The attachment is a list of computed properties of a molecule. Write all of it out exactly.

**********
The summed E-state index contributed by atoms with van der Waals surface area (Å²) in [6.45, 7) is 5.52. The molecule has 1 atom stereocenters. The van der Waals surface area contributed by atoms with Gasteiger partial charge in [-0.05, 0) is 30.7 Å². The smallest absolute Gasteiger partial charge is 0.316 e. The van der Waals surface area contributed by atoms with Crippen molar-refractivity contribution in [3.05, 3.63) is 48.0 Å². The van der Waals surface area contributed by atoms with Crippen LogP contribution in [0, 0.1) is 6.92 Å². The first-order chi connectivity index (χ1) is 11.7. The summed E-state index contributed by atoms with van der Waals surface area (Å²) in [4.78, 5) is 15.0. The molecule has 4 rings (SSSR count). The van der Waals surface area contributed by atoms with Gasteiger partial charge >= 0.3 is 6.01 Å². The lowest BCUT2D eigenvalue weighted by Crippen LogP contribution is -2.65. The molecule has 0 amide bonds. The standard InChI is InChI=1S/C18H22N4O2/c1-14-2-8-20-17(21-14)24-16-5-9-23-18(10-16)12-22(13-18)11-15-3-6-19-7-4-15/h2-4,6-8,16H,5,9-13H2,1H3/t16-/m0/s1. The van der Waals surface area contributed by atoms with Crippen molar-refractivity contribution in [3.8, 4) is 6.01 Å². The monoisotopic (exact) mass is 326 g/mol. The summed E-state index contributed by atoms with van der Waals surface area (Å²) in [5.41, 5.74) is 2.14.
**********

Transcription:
The summed E-state index contributed by atoms with van der Waals surface area (Å²) in [6.45, 7) is 5.52. The molecule has 1 atom stereocenters. The van der Waals surface area contributed by atoms with Gasteiger partial charge in [-0.05, 0) is 30.7 Å². The smallest absolute Gasteiger partial charge is 0.316 e. The van der Waals surface area contributed by atoms with Crippen molar-refractivity contribution in [3.05, 3.63) is 48.0 Å². The van der Waals surface area contributed by atoms with Crippen LogP contribution in [0, 0.1) is 6.92 Å². The first-order chi connectivity index (χ1) is 11.7. The summed E-state index contributed by atoms with van der Waals surface area (Å²) in [4.78, 5) is 15.0. The molecule has 4 rings (SSSR count). The van der Waals surface area contributed by atoms with Gasteiger partial charge >= 0.3 is 6.01 Å². The lowest BCUT2D eigenvalue weighted by Crippen LogP contribution is -2.65. The molecule has 0 amide bonds. The standard InChI is InChI=1S/C18H22N4O2/c1-14-2-8-20-17(21-14)24-16-5-9-23-18(10-16)12-22(13-18)11-15-3-6-19-7-4-15/h2-4,6-8,16H,5,9-13H2,1H3/t16-/m0/s1. The van der Waals surface area contributed by atoms with Crippen molar-refractivity contribution in [3.8, 4) is 6.01 Å². The monoisotopic (exact) mass is 326 g/mol. The summed E-state index contributed by atoms with van der Waals surface area (Å²) in [5.41, 5.74) is 2.14.